CAM-I

Current Projects

Cost Management and Target Costing

Supplier Costing - Many manufacturers use models to develop cost estimates for parts. These models typically use ideal manufacturing processes which do not always translate to the real world. As such, there is often a discrepancy between manufacturer estimates for a supplied part and actual supplier costs. When suppliers do not provide cost transparencies the only effective option for understanding a supplier’s cost structure, thereby improving internal manufacturer cost estimates, is an on-site supplier assessment. The group will finalize the deliverable of a proposed process and training to enable this assessment.
This will show –

  • processes and templates necessary for conducting on-site supplier cost assessments and gathering the essential information to support improving a supplier cost model;
  • Guideline for cost engineers and procurement personnel that facilitates understanding of conducting on-site supplier cost assessments and uncovering key elements that impact supplier cost structures; and
  • key data and assumptions necessary to support developing on-site supplier cost assessments, along
    with recommendations on how to best store and maintain this information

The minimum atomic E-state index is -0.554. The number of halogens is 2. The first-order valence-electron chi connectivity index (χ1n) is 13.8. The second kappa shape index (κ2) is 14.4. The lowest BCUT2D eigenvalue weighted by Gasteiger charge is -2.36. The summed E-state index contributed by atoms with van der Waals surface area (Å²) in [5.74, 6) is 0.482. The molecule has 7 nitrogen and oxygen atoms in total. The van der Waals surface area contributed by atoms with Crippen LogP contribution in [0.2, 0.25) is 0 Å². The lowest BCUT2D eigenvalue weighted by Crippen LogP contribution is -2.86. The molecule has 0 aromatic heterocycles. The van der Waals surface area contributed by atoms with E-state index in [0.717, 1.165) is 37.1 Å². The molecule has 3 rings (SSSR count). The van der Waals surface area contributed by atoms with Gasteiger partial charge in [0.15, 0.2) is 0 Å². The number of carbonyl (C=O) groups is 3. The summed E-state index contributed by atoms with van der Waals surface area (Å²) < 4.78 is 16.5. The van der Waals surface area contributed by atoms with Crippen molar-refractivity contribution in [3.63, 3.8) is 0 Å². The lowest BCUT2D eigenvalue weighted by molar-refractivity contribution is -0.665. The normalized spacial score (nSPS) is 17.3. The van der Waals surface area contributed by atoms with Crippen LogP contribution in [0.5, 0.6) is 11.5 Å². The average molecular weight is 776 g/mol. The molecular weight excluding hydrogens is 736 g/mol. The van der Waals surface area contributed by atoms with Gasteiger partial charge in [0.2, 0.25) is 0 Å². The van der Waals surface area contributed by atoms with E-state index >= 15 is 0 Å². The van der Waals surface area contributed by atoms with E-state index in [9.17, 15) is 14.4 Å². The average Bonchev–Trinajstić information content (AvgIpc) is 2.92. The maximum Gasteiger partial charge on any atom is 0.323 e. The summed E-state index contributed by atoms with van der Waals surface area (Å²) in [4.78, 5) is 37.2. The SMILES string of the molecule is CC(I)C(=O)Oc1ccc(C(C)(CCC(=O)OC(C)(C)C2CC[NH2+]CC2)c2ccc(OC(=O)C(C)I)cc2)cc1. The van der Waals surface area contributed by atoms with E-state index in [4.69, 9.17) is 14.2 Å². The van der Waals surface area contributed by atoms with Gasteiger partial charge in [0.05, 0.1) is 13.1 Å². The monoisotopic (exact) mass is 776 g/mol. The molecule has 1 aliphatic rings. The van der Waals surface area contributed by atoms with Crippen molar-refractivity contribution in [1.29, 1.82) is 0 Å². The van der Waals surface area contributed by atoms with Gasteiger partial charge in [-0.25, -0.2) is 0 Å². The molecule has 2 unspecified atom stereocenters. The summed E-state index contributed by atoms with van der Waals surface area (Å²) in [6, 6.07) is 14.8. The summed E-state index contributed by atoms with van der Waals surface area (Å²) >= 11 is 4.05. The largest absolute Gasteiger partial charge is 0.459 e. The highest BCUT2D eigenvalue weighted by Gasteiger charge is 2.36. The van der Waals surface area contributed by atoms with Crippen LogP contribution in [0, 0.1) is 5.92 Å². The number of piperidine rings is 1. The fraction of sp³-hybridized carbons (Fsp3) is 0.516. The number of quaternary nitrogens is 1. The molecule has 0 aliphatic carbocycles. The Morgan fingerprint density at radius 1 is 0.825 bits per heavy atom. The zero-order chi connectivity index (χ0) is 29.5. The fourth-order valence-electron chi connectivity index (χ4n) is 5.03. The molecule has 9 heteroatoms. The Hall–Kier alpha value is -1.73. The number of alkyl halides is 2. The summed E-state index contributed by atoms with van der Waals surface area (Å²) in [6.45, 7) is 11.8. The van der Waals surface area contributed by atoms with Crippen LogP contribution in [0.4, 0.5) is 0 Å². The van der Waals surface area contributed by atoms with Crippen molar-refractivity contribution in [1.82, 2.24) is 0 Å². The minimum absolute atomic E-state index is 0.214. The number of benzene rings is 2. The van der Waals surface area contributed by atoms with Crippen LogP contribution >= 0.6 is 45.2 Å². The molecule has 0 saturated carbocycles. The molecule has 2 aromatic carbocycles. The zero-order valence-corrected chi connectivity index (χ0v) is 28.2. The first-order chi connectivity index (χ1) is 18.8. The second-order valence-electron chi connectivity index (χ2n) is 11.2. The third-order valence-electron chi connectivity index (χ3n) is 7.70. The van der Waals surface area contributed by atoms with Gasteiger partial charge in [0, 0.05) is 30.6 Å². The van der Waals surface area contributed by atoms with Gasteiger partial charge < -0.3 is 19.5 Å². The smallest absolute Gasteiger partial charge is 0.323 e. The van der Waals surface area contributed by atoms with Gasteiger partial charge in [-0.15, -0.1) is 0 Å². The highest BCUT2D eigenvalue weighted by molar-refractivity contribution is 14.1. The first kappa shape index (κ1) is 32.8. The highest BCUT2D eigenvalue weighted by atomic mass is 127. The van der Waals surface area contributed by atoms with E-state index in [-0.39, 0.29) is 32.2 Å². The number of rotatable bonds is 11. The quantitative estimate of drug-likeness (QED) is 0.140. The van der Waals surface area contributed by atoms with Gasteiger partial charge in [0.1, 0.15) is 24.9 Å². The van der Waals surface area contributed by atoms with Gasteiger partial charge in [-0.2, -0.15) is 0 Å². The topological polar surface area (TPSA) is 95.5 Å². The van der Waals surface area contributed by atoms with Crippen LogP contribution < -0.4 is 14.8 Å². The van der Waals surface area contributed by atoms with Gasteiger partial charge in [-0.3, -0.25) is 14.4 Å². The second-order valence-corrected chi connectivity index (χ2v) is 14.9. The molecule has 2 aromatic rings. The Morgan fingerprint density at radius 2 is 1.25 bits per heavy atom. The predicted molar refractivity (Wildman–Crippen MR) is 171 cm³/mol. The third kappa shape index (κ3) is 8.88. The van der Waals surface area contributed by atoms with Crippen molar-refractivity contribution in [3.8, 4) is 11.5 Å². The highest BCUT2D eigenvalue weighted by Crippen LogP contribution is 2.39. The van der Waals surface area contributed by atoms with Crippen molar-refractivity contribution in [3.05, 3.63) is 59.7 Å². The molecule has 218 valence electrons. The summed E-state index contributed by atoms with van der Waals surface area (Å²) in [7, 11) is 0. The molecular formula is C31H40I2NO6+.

Value Management - Organizations often struggle with defining and quantifying the value that they create. This is particularly true for internal business support functions. The nature of these functional areas is such that the activities and processes being performed are often hard to measure from a “value add” perspective and it is difficult to link any value being created to the resources providing the value. Aside from the nature of business support functions, value itself is difficult to define - it is inherently customer focused which makes objective measurement difficult; it changes over time; and the same output is often perceived very differently by different customers. There appears to be no single, universal answer to the question of quantifying value for a business support function. The nature of an organization (size, complexity, domain, etc.), how it organizes its support functions, and even its culture will affect how it defines and measures value. However, a well-defined value framework could provide a focal point and tool that can be used by all organizations to help define value while accounting for organizational uniqueness. The group’s objective is to assist member organizations in understanding and quantifying the value business support functions bring to an organization. This will be achieved through the development of a framework that will enable member organizations to consistently de ne the value business support functions bring to an organization and thereby allow cost / value trade-off ’s to be quantified and considered. The work on value management is being led by the CAM-I UK chapter with support from US based members.